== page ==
Dad’s terminal diagnosis came in Spring 2021. He’d been ill for a long time and, whilst we all knew he would never be cured, it was still a shock to think he’d soon be gone. I tried to be positive, and was possibly a little in denial. I visited with the kids, baked cakes to tempt him to eat and ordered jigsaw puzzles to help pass the time. Dad had always been a champion of my work and had encouraged me to pursue art as a career. Not all arty kids have that support from their parents, I knew I was one of the lucky ones. He helped me move studios and flats multiple times, hung exhibitions, came to opening nights and stuck down a few hundred square metres of paper to a gym hall floor so I could break a Guinness World Record.

Last May, we said our goodbyes. I was numb, but functional. The following days were a blur of arranging the funeral, phone calls and dealing with the almighty piles of admin that accompany a death. Whilst I was desperately sad, my grief was balanced with a sense of relief. We’d watched him fade those past few weeks and I knew things were only going to get worse. I didn’t want to watch a man so full of life and laughter diminish in a painful and harrowing way, so when he did finally slip away, I was at peace knowing he was in a better place.

Refusing to crumble

I kept up my self care plan through all of this, which at times felt indulgent. Prioritising workouts, turning off my phone and doing something creative every day. I got the girls involved and we’d make fairy houses in the garden or grab pens and paper to draw at the kitchen table – it was lovely way for us all to connect, spend time together and talk through the big emotions everyone was feeling at the time. It was playful and imaginative and allowed me to switch off from the chaos and focus on them. Creative play gave us moments of connection and joy amidst some pretty gloomy days.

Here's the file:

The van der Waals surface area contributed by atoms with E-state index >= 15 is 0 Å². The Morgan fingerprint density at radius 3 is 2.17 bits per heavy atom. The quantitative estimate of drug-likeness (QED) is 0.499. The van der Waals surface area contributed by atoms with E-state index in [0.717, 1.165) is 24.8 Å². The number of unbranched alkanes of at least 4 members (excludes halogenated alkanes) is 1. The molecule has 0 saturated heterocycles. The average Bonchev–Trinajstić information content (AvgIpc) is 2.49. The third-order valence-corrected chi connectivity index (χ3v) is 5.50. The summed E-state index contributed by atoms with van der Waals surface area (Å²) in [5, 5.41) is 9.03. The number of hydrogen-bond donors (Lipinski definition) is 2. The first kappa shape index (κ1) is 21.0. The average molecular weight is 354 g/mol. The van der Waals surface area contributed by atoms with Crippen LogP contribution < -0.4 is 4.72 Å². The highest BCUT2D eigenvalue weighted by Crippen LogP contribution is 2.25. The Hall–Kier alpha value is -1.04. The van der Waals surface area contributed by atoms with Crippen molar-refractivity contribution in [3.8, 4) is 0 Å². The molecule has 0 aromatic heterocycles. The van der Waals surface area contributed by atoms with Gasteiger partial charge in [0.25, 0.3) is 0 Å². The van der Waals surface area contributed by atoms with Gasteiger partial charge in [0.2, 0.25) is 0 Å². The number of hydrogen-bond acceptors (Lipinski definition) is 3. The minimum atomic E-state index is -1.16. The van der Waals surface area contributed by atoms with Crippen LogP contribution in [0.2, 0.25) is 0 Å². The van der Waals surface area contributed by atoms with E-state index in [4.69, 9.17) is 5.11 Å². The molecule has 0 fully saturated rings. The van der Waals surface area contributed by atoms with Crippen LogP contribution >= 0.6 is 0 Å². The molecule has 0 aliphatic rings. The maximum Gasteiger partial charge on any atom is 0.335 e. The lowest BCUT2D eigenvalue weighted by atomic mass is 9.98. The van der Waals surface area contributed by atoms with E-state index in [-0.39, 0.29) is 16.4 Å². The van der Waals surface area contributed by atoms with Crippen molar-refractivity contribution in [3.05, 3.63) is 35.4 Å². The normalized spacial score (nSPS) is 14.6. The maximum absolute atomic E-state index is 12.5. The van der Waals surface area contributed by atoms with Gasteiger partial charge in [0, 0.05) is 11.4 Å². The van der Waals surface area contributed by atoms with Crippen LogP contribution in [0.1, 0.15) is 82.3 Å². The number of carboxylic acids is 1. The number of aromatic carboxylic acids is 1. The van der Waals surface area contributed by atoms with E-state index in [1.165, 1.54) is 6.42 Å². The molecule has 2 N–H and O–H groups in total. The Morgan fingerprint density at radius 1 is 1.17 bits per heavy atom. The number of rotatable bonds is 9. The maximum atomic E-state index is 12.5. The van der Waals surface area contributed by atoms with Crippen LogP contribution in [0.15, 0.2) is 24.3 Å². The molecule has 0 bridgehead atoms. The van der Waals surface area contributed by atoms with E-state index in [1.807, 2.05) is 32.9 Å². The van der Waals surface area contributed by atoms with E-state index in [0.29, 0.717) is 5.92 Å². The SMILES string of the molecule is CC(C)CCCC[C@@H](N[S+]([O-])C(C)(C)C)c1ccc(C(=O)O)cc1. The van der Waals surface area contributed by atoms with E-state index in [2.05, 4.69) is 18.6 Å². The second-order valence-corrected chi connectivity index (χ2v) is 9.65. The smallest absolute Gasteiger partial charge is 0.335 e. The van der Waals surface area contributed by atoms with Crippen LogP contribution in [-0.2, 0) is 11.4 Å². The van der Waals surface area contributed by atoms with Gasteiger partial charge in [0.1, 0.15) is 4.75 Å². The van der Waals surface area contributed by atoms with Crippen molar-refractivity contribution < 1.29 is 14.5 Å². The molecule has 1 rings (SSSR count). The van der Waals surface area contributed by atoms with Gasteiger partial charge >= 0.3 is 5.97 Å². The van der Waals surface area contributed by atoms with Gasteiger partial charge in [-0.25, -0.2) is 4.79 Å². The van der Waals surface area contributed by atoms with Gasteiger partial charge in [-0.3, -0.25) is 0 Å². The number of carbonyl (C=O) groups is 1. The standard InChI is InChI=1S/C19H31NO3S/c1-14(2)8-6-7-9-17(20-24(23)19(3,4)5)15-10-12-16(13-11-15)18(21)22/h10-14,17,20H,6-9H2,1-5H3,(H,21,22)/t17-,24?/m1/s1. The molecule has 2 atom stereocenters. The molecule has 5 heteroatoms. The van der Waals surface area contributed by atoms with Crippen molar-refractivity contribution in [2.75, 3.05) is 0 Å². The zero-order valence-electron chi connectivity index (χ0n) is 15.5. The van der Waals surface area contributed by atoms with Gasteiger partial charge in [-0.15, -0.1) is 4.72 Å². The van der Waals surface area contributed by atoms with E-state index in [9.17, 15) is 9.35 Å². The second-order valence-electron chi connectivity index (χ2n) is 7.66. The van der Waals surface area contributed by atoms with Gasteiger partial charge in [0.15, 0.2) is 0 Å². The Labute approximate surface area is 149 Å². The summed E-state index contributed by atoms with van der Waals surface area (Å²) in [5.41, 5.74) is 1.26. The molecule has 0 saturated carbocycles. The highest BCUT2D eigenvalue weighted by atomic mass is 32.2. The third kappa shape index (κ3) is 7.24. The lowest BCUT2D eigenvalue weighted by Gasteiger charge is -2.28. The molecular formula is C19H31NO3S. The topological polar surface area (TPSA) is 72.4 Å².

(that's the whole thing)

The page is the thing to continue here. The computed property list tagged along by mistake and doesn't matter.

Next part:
We decided to have a garland of Scottish wildflowers on the Order of Service at the funeral. My Dad was a country man and loved nature. I spent a few quiet hours in the studio with my pencils and paintbrushes. It was the last gift I could give my Dad and, in hindsight, the very act of making something for him was the perfect tribute – it also helped me to prepare for his funeral.

I was learning to accept challenges with grace and to understand that things don’t remain constant for long. I also learned that I needed to put boundaries place to protect myself and the girls. Divorce is never easy to navigate. My priority remained protecting my daughters, the wider family, and to get myself through it. I didn’t know how to react, but I knew I needed to step back, make sure I was ok, then go from there - the old, ‘put your own oxygen mask on first’.